Poe and Lovecraft, masters of literary horror

By Liz Fuga

The name Edgar Allan Poe is one most common in high school English classes, and for good reason.  Poe has proven to be one of the most influential writers in American history.  Not only was he a gifted literary critic but he also set the standard for modern short stories and had a profound impact on the horror genre.  There have been many movies, episodes of television shows, and music based on Poe’s life and work.  Additionally, he has inspired many other writers including H.P. Lovecraft.

Lovecraft, however, is a name you may not be quite as familiar with.  His works are not often required reading and he doesn’t have nearly as many direct adaptations to his name.  But, if you are in the right circles, the names Shub-Niggurath, Nyarlathotep, Yog-Sothoth, and Cthulhu may ring a bell.  Both Edgar Allan Poe and H.P. Lovecraft are considered to be masters and fathers of the horror genre and they are two of the most influential writers to ever live.  Yet, in the mainstream, Poe is far more well-known than Lovecraft.

While Lovecraft and Poe both wrote horror, they wrote very different styles of horror.  Edgar Allan Poe, the master of the macabre, wrote what I like to refer to as intimate psychological horror.  Meaning that we are closely associated with only one character’s point-of-view (whether it was an innocent bystander, or a truly disturbed madman).  His stories are extremely fast-paced so most time in the story is spent building the plot and characters.  The terror, therefore, comes from the fact that we are seeing madness root and fester in the brain of someone we now know quite well.

Lovecraft’s horror, however, comes from the universe within the story.  While Lovecraft also frequently wrote from the first-person perspective, it is often passive, as in someone researching an event that has already taken place.  When it isn’t a passive voice, the character has little bearing on the plot.  Events simply happen to him, he doesn’t usually affect a change.  Lovecraftian stories are also paced rather slowly, taking time to build the clinical, cold, indifferent atmosphere.  The horror comes from the fact that everything is more powerful than humanity and completely indifferent to its fate; even the story doesn’t care about the character.  We are relating to someone who cannot, no matter what he does, affect a change.  This makes the audience feel very insignificant on a universal scale, and, in a way, that is scarier than any murderer could be.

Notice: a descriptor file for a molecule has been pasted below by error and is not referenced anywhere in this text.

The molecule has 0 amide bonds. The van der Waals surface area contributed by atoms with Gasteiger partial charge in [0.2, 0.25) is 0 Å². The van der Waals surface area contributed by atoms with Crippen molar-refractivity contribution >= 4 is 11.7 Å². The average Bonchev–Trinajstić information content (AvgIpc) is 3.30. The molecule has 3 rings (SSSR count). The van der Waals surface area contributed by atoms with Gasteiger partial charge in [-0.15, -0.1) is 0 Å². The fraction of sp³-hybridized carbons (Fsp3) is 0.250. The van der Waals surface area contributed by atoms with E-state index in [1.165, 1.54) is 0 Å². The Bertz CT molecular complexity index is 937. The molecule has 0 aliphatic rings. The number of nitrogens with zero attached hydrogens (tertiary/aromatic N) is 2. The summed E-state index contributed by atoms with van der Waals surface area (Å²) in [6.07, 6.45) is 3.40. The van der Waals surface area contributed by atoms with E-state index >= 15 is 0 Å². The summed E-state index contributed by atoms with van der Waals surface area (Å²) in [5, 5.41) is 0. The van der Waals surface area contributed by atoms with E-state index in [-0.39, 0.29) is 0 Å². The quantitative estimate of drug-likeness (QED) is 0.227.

As I said, both writers have had a profound impact on popular culture, but Poe’s contribution may be more overt than Lovecraft’s.  Poe has had movie adaptations (like most of Roger Corman’s filmography), and that is not even including the fact that he popularized psychological terror that could conceivably be found in everyday real life.  However, Stephen King created a universe that all of his works fit into because of his admiration for Lovecraft’s universe.  The video games Eternal Darkness and the Silent Hill series take inspiration from Lovecraft particularly when it comes to tone and cold, uncaring atmosphere.  My personal favorite, though, is Arkham Asylum, where most of Batman’s rogues gallery is locked up, is named after the fictional town in the Lovecraft universe where many stories take place.

But why is Poe more popular than Lovecraft?  I would love to espouse on the idea that it is because the terror that Poe describes has an immediacy that Lovecraft’s does not.  That most people simply don’t see the universe as described by Lovecraft, and would, in fact, be more willing to see a fellow human being driven insane or even dead than accept the fact that the universe is so apathetic to their existence.  But I don’t think that’s it.  Poe’s work is simply fast-paced which is more suited to a modern audience.  Additionally, his work was published in a mainstream, popular newspaper and, even at the time, held literary clout.  Lovecraft’s work was published in pulp magazines which, while popular amongst a certain crowd, never quite garnered mainstream status.